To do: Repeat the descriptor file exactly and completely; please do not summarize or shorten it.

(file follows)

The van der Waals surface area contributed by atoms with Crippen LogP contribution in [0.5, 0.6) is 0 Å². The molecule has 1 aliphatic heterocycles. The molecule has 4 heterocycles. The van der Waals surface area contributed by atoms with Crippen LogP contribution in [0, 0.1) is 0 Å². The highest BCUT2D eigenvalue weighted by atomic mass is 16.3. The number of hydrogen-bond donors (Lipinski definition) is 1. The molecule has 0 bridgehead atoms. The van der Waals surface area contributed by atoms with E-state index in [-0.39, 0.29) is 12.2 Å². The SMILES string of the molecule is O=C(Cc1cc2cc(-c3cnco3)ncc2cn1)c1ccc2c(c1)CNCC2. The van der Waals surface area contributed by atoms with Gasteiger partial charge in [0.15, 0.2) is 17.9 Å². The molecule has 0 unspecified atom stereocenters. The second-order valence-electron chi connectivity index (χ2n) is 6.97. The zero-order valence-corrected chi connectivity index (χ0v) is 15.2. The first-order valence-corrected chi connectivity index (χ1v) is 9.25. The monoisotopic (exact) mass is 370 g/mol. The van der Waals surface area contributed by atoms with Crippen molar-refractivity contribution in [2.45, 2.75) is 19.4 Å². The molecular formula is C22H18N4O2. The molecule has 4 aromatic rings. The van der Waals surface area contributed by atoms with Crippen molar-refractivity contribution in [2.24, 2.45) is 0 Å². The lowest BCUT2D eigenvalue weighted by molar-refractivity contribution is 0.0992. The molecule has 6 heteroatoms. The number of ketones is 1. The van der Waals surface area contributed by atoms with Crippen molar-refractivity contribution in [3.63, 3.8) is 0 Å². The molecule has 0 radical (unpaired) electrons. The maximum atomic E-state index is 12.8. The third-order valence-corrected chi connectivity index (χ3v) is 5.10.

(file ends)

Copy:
The van der Waals surface area contributed by atoms with Crippen LogP contribution in [0.5, 0.6) is 0 Å². The molecule has 1 aliphatic heterocycles. The molecule has 4 heterocycles. The van der Waals surface area contributed by atoms with Crippen LogP contribution in [0, 0.1) is 0 Å². The highest BCUT2D eigenvalue weighted by atomic mass is 16.3. The number of hydrogen-bond donors (Lipinski definition) is 1. The molecule has 0 bridgehead atoms. The van der Waals surface area contributed by atoms with E-state index in [-0.39, 0.29) is 12.2 Å². The SMILES string of the molecule is O=C(Cc1cc2cc(-c3cnco3)ncc2cn1)c1ccc2c(c1)CNCC2. The van der Waals surface area contributed by atoms with Gasteiger partial charge in [0.15, 0.2) is 17.9 Å². The molecule has 0 unspecified atom stereocenters. The second-order valence-electron chi connectivity index (χ2n) is 6.97. The zero-order valence-corrected chi connectivity index (χ0v) is 15.2. The first-order valence-corrected chi connectivity index (χ1v) is 9.25. The monoisotopic (exact) mass is 370 g/mol. The van der Waals surface area contributed by atoms with Crippen molar-refractivity contribution in [2.45, 2.75) is 19.4 Å². The molecular formula is C22H18N4O2. The molecule has 4 aromatic rings. The van der Waals surface area contributed by atoms with Crippen molar-refractivity contribution in [2.24, 2.45) is 0 Å². The lowest BCUT2D eigenvalue weighted by molar-refractivity contribution is 0.0992. The molecule has 6 heteroatoms. The number of ketones is 1. The van der Waals surface area contributed by atoms with Crippen molar-refractivity contribution in [3.63, 3.8) is 0 Å². The molecule has 0 radical (unpaired) electrons. The maximum atomic E-state index is 12.8. The third-order valence-corrected chi connectivity index (χ3v) is 5.10.